Recently, I inherited a project which caused a bit of nervousness. I inherited a custom compiled application with a set of dependencies that can’t be fulfilled with modern Linux distributions. This program needed to compiled against MySQL headers for version 3.23. To compile the program, it was determined that the best solution was FreeBSD 6.2. This was the last version of FreeBSD which supported the required libraries. I did try other distributions included Suse, Gentoo and Redhat, but I ran into circular dependencies issues which precluded this use. However, the HCL for FreeBSD 6.2 is a little old at this point.
After several attempts, I was unable to find a single network card in my inventory, which functioned with FreeBSD 6.2. This could be the cards in my inventory are limited, but more likely that 1000M cards where just not available in 2005 and will never be supported in the Kernel. To summarize my dilemma, the network software component I have, requires really old version of network enable services, but will not function using a modern network card. To solve this problem, I turned to virtual machines. As most IT professionals will know, a virtual machine is a computer operating system, which is run in a virtual environment on the host computer or server. The virtual machine appliance is therefore divorced from the hardware on which it runs. As a Linux user, I have a lot of experience with Oracle’s VM Virtualbox and use it daily for various projects and testing.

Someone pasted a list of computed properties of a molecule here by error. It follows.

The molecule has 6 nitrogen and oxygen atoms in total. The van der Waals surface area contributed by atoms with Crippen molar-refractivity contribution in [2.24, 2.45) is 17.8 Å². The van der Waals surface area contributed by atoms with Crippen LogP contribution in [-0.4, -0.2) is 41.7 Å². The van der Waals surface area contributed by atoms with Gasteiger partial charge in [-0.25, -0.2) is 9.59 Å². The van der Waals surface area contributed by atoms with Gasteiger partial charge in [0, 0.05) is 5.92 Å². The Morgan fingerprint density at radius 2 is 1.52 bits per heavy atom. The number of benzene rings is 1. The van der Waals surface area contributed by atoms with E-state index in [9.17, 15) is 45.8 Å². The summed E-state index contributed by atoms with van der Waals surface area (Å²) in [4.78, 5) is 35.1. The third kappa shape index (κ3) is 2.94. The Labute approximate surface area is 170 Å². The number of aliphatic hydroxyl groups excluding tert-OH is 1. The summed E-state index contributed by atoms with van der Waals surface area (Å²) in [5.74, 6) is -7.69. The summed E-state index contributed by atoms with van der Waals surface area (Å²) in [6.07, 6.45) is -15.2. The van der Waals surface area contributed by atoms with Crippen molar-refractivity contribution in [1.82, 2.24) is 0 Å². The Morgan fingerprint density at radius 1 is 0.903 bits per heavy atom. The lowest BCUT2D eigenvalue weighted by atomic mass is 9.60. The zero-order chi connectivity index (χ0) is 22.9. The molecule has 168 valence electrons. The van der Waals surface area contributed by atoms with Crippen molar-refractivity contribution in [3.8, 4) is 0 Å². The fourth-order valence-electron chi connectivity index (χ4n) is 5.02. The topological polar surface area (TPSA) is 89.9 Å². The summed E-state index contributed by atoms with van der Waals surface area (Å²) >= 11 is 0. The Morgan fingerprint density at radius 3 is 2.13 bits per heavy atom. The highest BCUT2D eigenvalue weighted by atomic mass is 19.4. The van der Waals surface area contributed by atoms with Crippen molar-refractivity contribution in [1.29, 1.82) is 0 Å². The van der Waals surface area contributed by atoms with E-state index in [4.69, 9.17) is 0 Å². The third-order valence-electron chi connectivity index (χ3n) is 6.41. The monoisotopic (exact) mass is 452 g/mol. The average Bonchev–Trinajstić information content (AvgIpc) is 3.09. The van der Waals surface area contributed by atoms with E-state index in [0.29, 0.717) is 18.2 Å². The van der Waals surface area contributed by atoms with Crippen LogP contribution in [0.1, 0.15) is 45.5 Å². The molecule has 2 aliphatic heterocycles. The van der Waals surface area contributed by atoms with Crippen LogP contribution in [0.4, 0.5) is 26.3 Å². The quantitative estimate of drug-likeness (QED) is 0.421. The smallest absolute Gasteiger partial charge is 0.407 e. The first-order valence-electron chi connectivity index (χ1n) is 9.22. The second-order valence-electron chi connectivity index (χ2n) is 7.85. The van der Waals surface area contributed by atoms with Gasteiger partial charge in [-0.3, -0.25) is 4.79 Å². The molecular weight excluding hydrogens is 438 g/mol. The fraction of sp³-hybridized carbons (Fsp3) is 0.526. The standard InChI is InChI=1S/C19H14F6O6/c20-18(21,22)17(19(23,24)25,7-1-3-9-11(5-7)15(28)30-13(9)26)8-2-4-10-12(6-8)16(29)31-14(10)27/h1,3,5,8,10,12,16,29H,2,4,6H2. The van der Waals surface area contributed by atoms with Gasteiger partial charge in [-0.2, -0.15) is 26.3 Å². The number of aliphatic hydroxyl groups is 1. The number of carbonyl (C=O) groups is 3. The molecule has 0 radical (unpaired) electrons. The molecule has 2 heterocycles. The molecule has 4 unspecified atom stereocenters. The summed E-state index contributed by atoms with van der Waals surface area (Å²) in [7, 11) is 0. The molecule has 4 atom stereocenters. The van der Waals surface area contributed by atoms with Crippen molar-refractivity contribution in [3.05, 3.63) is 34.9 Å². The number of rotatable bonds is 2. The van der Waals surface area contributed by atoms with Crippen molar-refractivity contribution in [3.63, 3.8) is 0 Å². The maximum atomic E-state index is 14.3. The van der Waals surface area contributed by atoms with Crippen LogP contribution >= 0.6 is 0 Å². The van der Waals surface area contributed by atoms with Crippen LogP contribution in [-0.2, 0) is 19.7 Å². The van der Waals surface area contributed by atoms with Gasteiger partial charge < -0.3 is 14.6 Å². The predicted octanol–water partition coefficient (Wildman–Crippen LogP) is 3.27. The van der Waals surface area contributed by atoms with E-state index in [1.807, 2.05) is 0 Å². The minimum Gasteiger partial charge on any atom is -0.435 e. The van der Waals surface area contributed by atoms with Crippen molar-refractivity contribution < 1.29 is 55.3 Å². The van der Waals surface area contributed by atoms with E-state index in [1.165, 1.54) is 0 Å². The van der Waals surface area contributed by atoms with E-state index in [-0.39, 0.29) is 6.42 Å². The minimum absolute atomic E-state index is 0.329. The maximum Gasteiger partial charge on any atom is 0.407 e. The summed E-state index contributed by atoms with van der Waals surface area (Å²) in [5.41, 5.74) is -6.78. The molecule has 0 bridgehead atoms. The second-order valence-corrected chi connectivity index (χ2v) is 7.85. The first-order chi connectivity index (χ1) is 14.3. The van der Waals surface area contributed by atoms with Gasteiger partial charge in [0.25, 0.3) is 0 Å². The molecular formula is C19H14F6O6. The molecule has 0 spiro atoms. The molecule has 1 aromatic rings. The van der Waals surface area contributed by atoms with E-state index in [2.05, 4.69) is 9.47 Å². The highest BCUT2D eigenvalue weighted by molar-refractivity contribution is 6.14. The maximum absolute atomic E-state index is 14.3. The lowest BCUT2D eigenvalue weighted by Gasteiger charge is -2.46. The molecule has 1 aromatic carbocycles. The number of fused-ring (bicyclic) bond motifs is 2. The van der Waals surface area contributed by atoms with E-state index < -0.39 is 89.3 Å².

However, in my production environment, I opted to run VMware ESXi server. This server was already setup, and the server hardware had clock cycles to spare. It was a simple matter the get FreeBSD 6.2 running on the VMware server. Out of the box, FreeBSD used the network card with no problems. Once this hurdle was overcome, it was a simple matter of the getting the software dependencies resolved, and compiling the software. So, I now have a really old operating system running in a virtual environment, with hardware specs that would have blown away the FreeBSD people when version 6.2 was released.
My favorite part of this exercise, is that now that I have the system in as virtual appliance, having a hot spare, or imaged backup ready to deploy at a moments notice. However, that is a story for another day,